There is a wide variety of places to shop in Mexico to satisfy your basic needs.  Where I am, there are quite a few malls and large shopping complexes which tend to have everything from American clothing outlets to pet supply shops, to furniture stores.  We have super stores such as Wal-Mart, Mega, and Soriana.  We have department stores like Liverpool and Sears.  We have warehouse stores like Sams and City Club.  Also, home repair and tools stores such as Home Depot.  Every corner has its little tienda, each neighborhood its mercado, and usually a weekly pop-up market to boot.  When the mercado feels like too much of a walk, there is usually someone selling fresh produce out of their truck somewhere between here and there.  There are also smaller, specialized vendors all over the place.  During my time here, I have developed a shopping strategy.

  • Wal-Mart for health and beauty and hard to find items–such as all beef hot dogs, chimichurri salsa, and ham not made from poultry.  Usually once or twice a month.
  • Department stores are used very rarely by us, usually for a larger purchase (such as electronics or furniture).  So far, we have yet to actually buy from one, but have used it for price comparison to establish a baseline for finding good deals at other, smaller stores.
  • Sams for dog food, toilet paper, and harder to find cheeses (like my beloved bacon cheddar).  Once a month.
  • Bodega Aurrera for the weekly non-produce shopping needs.
  • Mercado del Abastos.  This market is huge, busy, and meant to be shopped by those looking to buy in bulk.  It is cheaper than any other mercado, but you generally have to buy more than you can use before it goes bad.  The best way to shop this is to agree with friends to split what is bought.  We buy and then split with family and friends when we cannot talk the vendor down on the amount.
  • My corner tienda is for when we forget small, normal items or run out before the weekend when we go shopping.  It is good for basics like toilet paper, milk, and eggs as well as drinks and snacks.  This is the only location we buy our bottled water from (we use a water dispenser).
  • Small, individualized vendors are a big plus to living here.  When we run out of tortillas, I can get them hand-made within a three-minute walk from the house.  If I am wanting something sweet, I can get fresh-baked donuts or even hand-made chocolates and the corner bakery.  On a hot day I can get a shaved ice made on the patio of someone’s house.  I can refresh myself in the morning at the local juice bar.  I can do this and more without going more than four blocks from my home.
  • We do not eat out a  lot, but the options are plentiful.  If I want a big meal quickly and cheaply, I can choose from about seven different comida corridas near my home.  Depending on the time of day, there are tamale, taco, burger, burrito, tlacoyo, quesadilla, torta, fruit cup, and elote vendors near my home to get something quick and (relatively) small.  When I am in the mood for the atmosphere of home, we can drive to American style restaurants–or even actual American restaurants.  And it is pretty easy to locate different types of cuisine; I have a favorite Lebanese, Japanese, and Chinese restaurant here and know of other types that I have simply not visited yet.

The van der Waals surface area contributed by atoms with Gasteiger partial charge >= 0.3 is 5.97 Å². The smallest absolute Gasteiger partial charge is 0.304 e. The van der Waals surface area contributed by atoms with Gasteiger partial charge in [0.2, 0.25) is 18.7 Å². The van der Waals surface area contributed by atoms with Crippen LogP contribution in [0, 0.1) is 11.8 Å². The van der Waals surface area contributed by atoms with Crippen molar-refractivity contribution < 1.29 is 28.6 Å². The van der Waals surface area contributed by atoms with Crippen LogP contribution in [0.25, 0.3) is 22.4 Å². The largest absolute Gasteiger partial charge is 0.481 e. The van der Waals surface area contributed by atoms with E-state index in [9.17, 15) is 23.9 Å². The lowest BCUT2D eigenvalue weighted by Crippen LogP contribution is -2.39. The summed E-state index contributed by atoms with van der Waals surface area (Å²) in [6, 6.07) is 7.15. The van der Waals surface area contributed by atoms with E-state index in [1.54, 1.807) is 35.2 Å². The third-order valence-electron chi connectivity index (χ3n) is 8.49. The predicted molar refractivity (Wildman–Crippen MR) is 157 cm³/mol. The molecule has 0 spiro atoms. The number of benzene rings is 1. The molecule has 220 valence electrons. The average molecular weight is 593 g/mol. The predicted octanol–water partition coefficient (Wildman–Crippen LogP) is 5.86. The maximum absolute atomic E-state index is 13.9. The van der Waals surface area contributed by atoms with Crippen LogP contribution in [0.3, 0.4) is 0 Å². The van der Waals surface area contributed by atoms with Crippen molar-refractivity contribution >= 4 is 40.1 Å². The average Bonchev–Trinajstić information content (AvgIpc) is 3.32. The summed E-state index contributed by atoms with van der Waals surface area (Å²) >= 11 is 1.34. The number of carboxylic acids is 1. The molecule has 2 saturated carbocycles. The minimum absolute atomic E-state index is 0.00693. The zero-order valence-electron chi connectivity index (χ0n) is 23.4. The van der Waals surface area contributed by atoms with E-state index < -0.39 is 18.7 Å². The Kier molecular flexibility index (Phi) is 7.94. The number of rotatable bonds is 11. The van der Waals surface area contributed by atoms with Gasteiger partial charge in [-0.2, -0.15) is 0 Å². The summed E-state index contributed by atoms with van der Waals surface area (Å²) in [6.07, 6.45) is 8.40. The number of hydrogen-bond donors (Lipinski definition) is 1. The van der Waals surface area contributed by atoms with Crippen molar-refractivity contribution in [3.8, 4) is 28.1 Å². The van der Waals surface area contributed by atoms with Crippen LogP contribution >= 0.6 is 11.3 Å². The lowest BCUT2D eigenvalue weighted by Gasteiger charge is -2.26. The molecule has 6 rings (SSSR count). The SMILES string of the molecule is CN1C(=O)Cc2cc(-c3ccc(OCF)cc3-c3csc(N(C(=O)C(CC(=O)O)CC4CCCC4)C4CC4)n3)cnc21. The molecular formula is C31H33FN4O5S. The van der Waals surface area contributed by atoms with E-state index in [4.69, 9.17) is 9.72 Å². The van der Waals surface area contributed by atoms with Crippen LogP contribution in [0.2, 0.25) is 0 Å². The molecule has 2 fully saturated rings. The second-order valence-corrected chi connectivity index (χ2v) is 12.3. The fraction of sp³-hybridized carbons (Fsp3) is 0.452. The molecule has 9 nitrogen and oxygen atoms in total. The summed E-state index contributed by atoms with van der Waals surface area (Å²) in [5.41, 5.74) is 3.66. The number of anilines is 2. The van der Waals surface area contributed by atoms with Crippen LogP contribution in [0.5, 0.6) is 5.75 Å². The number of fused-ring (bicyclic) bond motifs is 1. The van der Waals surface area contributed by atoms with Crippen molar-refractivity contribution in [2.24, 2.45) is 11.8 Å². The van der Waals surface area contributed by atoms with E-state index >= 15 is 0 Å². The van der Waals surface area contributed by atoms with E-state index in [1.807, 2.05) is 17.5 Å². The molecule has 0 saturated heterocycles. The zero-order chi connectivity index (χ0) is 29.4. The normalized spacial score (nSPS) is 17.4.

There are some things that are different about shopping here.  Depending on where you are shopping, be ready for a vendor to try to charge you extra–the infamous “gringo tax”.  While you are safe from this at stores where prices are listed, it is a good idea to be cautious of it in mercados, small stores or stands, and at ferias.  The more time you live here, the more you will learn about the reasonable price for things; this will allow you to set your limit and stick to it.

When shopping in a dense area, such as a mercado or feria, be prepared for pushy vendors.  I have been screamed at, pushed/pulled, and had people step in front of me to stop me from moving just to get me into their store/tent/restaurant, etc.  This isn’t something to get offended by, but you need to be prepared to brush them off and keep moving.

Another thing to be ready for when at mercados and ferias is to be identified by whatever your most distinguishing features are.  When I am out in public, I have several identities: guerita, gringita, and gordita.  Basically, blondie/whitey, American, and fatty.  Don’t get upset, it is normal and the person doing it does not see it as being offensive at all.

If you are looking for products from home, many can be found at a variety of stores but you will need to shop around to locate them.  I get dill pickles at Wal-Mart, buffalo sauce at Mega, cheddar cheese at Sams, and BBQ sauce at ISSTE.  If you live near a Trico, you will find many products from all over the world, but should be prepared to pay a high price.

When you are unable to find a non-food product here at all or not at a reasonable price, eBay is a good place to look.  I have a hard time finding the make-up I like, which I have found on eBay from people who are willing to ship to Mexico; I can also locate clothing in my size and in the brands I prefer.  There are certain precautions you must take when using eBay; check the reputation of the seller, make certain the product is not counterfeit, and check to make sure it is okay to import the specific product into the country/if there are special taxes that you will be charged.

Websites that Ship to Mexico

  • Torrid
  • Layne Bryant
  • Amazon-restrictions
  • eBay-restrictions

Questions for my Readers

Where do you find the best deals in your area?

Have you ordered from these sites and had them ship to Mexico?

What other sites do you know of that ship to Mexico?

Any specific eBay sellers you recommend?

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